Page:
THIS land, originally part of the one hundred sixty acre Oliver grant became the property of John White in 1650. Then owned successively by Benjamin, Edward, and Benjamin White, it went at the latter’s death in 1790 to his two sons Thomas and Oliver.1 West of Oliver Whyte’s triangle a large lot was sold before 1822 to John Tappan, who built the present stone house and moved in on July 11, 1822.2 It is said to have been the one hundredth house built in Brookline, but we cannot vouch for that statement.3 Tappan did not occupy the place for long, being succeeded by William Ropes who also lived there for only a few years. It was purchased by Samuel Philbrick in 1830, and it is with this family that it is particularly identified.
Samuel Philbrick was very much interested in the antislavery movement, many of the friends whom he entertained at his home being well known Boston abolitionists. It is said that the house was a station on the “underground railway”. He was very active in the First Parish Church, and one Sunday brought a little negro girl to sit in his pew. After church he was waited upon by a committee with the request that the child be placed in the pew regularly reserved for negroes, which was above the front gallery. This Mr. Philbrick declined to do, maintaining his right to have her worship with his own family if he so desired. Eventually feeling grew so strong that he withdrew from the church never to return. William and Ellen Crafts, fugitive slaves from Georgia, were concealed for three days in the hired man’s room of this house, finally being driven into Boston by Theodore Parker and John Parkman and set on their way to Canada.4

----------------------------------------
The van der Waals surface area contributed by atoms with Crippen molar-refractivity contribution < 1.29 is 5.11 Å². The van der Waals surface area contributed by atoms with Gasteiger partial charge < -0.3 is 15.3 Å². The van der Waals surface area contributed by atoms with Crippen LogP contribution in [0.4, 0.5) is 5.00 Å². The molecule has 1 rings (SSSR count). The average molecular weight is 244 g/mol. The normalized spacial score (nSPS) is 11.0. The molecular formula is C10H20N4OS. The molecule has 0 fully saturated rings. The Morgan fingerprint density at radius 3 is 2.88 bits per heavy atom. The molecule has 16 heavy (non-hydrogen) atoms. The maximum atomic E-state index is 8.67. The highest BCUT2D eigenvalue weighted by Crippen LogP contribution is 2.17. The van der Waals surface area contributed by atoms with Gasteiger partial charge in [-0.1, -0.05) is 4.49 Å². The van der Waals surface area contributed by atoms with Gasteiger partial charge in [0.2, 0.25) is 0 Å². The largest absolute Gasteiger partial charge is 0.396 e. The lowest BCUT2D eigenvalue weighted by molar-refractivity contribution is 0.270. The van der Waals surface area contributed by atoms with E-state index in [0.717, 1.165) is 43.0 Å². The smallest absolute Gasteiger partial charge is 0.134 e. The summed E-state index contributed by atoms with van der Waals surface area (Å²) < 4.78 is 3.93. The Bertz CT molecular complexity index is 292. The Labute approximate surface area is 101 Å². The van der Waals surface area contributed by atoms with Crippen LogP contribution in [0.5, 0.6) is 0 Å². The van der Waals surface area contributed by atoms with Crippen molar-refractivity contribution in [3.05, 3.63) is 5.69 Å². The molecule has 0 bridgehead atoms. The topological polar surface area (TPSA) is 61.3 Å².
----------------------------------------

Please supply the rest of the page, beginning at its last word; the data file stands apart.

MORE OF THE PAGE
This house shows an interesting combination of Adam and Classic Revival features, which is what one would expect from its date of building. The reeded dados and doors with sunk panels are earlier in type than the long recessed windows, marble mantels, and treatment of the front door.
1 Land Ownership in Brookline, Maps I-VI.
2 Manuscript Notes of Dr. Pierce. Brookline Public Library.
3 Historical Sketches of Brookline, Woods, Page 207.
4 History of Brookline, By John Gould Curtis, 257-261.
Source: Little, Nina Fletcher. Some Old Brookline Houses: built in this Massachusetts town before 1825 and still standing in 1948. Brookline: Brookline Historical Society, ©1949. pp. 129-130. (Brookline Public Library: [Brookline Room] 974.45 B83L)